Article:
No New State for the Beleaguered Garo People of India
Demands for new state creation in India are indeed numerous, as indicated on the map. A number of these movements are based on ethnic tensions, as many of India’s smaller ethnolinguistic groups want to acquire their own political territories. Others are rooted in historical and economic issues, as is the case in regard to the would-be state of Telangana, the subject of the very first GeoCurrents post. Some Indian states are simply too massive to be effectively governed, some argue. Uttar Pradesh, which faces separatist movements on both its eastern and western flanks, would be the world’s fifth most populous country if it were independent.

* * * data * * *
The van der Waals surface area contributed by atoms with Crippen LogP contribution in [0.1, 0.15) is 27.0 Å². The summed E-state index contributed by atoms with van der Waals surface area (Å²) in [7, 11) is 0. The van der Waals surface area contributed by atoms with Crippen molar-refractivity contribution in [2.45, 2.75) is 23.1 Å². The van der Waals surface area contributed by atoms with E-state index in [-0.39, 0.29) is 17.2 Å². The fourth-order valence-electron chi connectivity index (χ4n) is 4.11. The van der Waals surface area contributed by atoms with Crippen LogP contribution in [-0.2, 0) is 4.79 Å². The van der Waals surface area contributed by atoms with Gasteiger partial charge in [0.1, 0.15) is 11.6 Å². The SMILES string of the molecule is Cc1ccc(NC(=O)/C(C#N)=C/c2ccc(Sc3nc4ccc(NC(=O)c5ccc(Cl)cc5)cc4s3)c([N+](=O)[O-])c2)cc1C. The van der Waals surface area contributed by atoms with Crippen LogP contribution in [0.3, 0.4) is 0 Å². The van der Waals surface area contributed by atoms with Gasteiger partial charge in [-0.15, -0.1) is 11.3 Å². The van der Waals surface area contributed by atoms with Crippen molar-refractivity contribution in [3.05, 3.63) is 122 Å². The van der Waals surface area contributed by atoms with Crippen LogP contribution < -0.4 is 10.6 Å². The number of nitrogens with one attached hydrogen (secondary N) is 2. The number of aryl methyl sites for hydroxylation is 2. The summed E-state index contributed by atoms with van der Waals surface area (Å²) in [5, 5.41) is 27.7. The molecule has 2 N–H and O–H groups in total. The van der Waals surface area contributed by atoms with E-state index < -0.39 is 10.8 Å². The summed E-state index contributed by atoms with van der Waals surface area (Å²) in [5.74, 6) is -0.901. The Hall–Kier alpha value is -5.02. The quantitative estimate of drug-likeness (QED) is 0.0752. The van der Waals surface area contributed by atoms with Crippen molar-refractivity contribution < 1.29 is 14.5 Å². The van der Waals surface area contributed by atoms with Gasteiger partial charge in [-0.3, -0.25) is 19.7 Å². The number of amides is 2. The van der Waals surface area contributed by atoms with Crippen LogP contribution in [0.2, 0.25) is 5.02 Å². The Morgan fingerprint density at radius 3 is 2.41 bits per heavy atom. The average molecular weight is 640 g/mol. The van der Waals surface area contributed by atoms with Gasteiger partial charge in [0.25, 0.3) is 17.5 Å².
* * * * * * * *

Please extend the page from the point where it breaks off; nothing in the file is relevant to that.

Several specific issues lie behind the Garo insurgency, but mining figures prominently. The Wikipedia article on the state of Meghalaya provides a pithy summary: “Meghalaya is also notorious for illegal mining that is creating havoc in the state. Balpakram National Park located in South Garo Hills District is constantly being encroached as forest areas are cleared for coal mining. The Garo Hills Anti-Mining and Conservation Forum are constantly shutting these illegal mines, which the government has so far simply ignored.” In the same vein, the Times of India notes understatedly that, “The land in Meghalaya is rich – with minerals, flora and fauna in abundance — but the people of the state are still languishing in poverty.” The International Business Times recently reported that Indian mining companies are intensifying their efforts to establish uranium production facilities in Meghalaya.